Last week, Ancient Origins reported on the fascinating discovery of a golden treasure left by the ancient Saka people in a burial mound in Kazakhstan.
It was called one of the most significant finds in helping archaeologists unravel the history of the ancient Scythian sub-group. Now, archaeologists have found the missing element of the Saka burial mound – a ‘golden man’.
According to Archaeology News Network , the mummy of a Saka man who died in the 8th-7th centuries BC was found in the Yeleke Sazy burial mound in the remote Tarbagatai Mountains of eastern Kazakhstan. He died when he was just 17 or 18 years old and it is estimated he was 165-170 centimeters (5.4-5.6 ft.) tall.
There are plans underway to find out more about the man, as lead archaeologist Zeinolla Samashev, stated, “We will do facial reconstruction from the skull of this young man, extract DNA from the bones to find out the environment people lived in back then, to learn about their everyday life and habits”.
Kazakhstan’s ministry of information and communications explained why the human remains received its shining nickname, “When buried, the young man was dressed in gold, with all of his clothes being embroidered with gold beads. The man was buried with a massive gold torc around his neck (suggesting his noble origin) and a dagger in a golden quiver beside him.”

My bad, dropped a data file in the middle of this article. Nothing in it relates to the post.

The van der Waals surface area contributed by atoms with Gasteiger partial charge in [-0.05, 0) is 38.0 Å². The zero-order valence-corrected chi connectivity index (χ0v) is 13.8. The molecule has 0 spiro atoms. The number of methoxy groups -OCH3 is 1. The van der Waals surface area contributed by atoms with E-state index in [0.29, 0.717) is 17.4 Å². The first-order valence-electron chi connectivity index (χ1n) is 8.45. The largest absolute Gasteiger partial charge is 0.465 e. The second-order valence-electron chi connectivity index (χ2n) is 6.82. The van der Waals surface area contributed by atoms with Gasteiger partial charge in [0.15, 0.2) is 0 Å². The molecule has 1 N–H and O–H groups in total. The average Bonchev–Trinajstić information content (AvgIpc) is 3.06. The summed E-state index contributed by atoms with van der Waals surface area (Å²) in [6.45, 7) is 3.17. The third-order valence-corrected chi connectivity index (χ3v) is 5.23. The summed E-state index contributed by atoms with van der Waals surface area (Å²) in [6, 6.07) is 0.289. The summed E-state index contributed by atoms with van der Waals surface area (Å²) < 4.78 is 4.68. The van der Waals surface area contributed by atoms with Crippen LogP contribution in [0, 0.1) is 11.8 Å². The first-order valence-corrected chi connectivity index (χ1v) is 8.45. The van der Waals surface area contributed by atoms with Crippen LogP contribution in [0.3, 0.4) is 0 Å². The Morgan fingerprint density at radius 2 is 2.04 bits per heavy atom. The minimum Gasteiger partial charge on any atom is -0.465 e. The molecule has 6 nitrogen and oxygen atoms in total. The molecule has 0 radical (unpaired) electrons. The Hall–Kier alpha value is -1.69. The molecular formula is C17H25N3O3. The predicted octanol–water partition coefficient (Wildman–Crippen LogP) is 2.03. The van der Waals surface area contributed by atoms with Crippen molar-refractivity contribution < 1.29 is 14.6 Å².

That fits in well with the previous discovery of 3000 golden artifacts in the kurgan (burial mound). Archaeologists have unearthed plates, necklaces with precious stones, earrings, beautifully crafted figurines of animals, and golden beads which may have been used to embellish Saka clothing.
The find also corresponds with the belief that elite members of the culture were laid to rest in the Saka burial mound. As Yegor Kitov, an anthropologist at Moscow’s Institute of Ethnology and Anthropology, said, “The finds and the size of the mound suggest that the young man buried inside had a high social status.”
Kitov also suggests “The body was mummified to allow time for those coming from far away to say farewell to the man,” further exemplifying the man’s social status in his time.
The burial mound which held the man’s remains was created by members of the Saka culture. This was a Scythian nomadic group who spoke an Iranian language and lived on the Eurasian Steppe. The Saka are best remembered as skilled horsemen and metalworkers.
Danial Akhmentov, head of the East Kazakhstan regional administration, notes the craftsmanship of the Saka in the recently revealed treasures from the burial mound, “The finds indicate the high level of technological development in gold jewelry production in the 8th century B.C., which, in turn, suggests the high level of civilization at that time,” he said.
The Saka are known to have buried members of the elite in their kurgans, usually in pairs or as a family unit. That means that there may still be other skeletons inside the Yeleke Sazy burial mound.
There are still more plans to excavate in the area because estimates suggest that there may be 200 burial sites in varying states of conservation nearby. Unfortunately, it is believed that looting has been an issue in at least some of the kurgans.
Akhmetov said that the discovery of the burial mound “shows that the people of Kazakhstan are descended from a great culture” and “gives us a completely different view of the history of our people.”